Archaeologists have made a dramatic discovery in Wiltshire, which has led to the town of Amesbury now officially being declared the oldest settlement in Britain.
It was previously thought that Thatcham in Berkshire held the honour. But carbon dating of objects dug up 40 miles west of Thatcham - in Amesbury, now reveal that humans have lived there - for more than ten millennia.
The revelation has also thrown new light on why Stonehenge was built close to the Wiltshire town. Martin Dowse reports.
A pub landlord from Kent has discovered he's been using an ancient piece of history as a candle holder for the last two years. Ian Goodban, from Deal, hadn't realised the urn, which he found on a beach, dated back to the Iron Age. Andrea Thomas has the story.
An exhibition surrounding the history of Bournemouth is on display at Bournemouth library.
The display, called 'Our Town' tells the story of the development of Bournemouth over the years dating back to the 1600s when the town was owned by the Cooper Dean estate.
A selection of reproductions from the Cooper Dean archive will be showcased alongside work by pupils at St Peter's School who created their own proposals for future developments in the town centre.
The exhibition will take place from July 31 until August 11.
Today marks seventy-one years since a German bombing raid killed forty-one people in Reading, Berkshire.
A memorial plaque has been unveiled during a special service at Town Hall Square in Reading to remember those who died. One of the four bombs hit a restaurant where at least twenty nine people lost their lives.
New footage that has remained unseen for fifty years has been released showing families on hop picking holidays in Kent.Read the full story ›
Every year, tourists flock to Battle Abbey where the English were defeated by the Normans in 1066. But have they been to the wrong site?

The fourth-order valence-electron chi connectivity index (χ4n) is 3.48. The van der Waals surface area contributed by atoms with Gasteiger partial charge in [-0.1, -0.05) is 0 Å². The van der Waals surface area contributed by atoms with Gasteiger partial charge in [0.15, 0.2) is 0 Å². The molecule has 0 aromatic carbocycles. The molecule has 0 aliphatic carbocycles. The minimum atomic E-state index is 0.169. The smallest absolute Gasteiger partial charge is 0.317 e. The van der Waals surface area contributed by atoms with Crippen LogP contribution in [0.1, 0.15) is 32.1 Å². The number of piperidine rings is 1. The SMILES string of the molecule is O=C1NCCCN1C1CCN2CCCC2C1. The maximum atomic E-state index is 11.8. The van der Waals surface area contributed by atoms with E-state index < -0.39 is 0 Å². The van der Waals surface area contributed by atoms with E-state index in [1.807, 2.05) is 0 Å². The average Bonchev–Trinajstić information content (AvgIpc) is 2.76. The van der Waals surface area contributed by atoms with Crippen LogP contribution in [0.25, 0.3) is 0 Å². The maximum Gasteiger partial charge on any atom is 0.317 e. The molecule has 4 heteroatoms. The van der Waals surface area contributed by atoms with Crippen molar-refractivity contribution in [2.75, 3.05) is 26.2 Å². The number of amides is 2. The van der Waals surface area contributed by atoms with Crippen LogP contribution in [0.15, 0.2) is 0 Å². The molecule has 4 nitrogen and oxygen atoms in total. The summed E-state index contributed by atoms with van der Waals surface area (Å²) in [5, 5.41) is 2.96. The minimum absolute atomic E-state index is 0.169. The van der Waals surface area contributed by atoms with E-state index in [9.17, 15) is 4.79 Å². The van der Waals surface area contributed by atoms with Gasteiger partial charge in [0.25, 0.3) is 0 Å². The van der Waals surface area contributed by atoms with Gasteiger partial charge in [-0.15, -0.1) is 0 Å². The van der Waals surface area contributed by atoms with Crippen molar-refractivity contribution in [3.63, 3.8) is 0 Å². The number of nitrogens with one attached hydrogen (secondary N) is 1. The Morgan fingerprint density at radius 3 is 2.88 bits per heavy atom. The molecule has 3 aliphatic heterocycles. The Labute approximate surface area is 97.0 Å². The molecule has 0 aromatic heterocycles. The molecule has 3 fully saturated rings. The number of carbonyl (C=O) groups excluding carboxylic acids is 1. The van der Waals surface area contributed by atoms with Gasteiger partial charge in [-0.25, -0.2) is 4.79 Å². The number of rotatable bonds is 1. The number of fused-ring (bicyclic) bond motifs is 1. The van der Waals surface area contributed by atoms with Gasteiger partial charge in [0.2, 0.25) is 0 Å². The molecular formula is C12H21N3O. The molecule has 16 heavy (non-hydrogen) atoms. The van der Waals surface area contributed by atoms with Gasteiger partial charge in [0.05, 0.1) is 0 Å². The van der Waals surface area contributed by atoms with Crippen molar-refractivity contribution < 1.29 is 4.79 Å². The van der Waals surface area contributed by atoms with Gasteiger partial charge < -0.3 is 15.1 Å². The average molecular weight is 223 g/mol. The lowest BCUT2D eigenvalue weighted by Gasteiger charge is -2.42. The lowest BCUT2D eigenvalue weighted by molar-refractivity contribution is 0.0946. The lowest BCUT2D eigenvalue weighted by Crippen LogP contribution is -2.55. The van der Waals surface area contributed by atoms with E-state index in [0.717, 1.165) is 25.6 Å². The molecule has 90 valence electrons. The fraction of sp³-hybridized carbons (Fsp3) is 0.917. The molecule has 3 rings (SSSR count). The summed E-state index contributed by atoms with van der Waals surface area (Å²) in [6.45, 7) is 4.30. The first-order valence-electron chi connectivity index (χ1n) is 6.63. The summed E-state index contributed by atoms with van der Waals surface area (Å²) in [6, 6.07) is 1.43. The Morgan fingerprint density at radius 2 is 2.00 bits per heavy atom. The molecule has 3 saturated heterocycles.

One historian claims the final battle actually took place in a different location. So is history about to be rewritten? Tom Savvides investigates.
VIDEO: Artefacts recovered from the wreck of the Titanic are set to be sold for $189 million (£120m). The exhibition items range from delicate porcelain dishes and silver cutlery to a 17-ton section of the hull, including portholes, pulled from the Atlantic seabed where Titanic sank 100 years ago.
An unnamed group have agreed to buy a collection of Titanic artefacts. The exhibition items, set to be sold for $189 million (£120m), range from delicate porcelain dishes and silver cutlery to a 17-ton section of the hull, pulled from the Atlantic seabed where the Titanic sank 100 years ago.
Premier's shares jumped 18 percent on after it said in a regulatory filing it had signed a non-binding letter of intent to sell the artefacts to an unnamed group of individuals. A federal court ruled last year that a sale must ensure that the entire Titanic collection is kept together.
"[The buyers] are obviously a group of significant means because they have to have the resources to display and care for the artifacts and they have to be suitable for court approvals."
Sir Malcolm Campbell's historic Bluebird powerboat has been given a trial on Bewl Water in KentRead the full story ›
A unique archive of historic photographs showing Britain from the air has been made available online for the first time today.Read the full story ›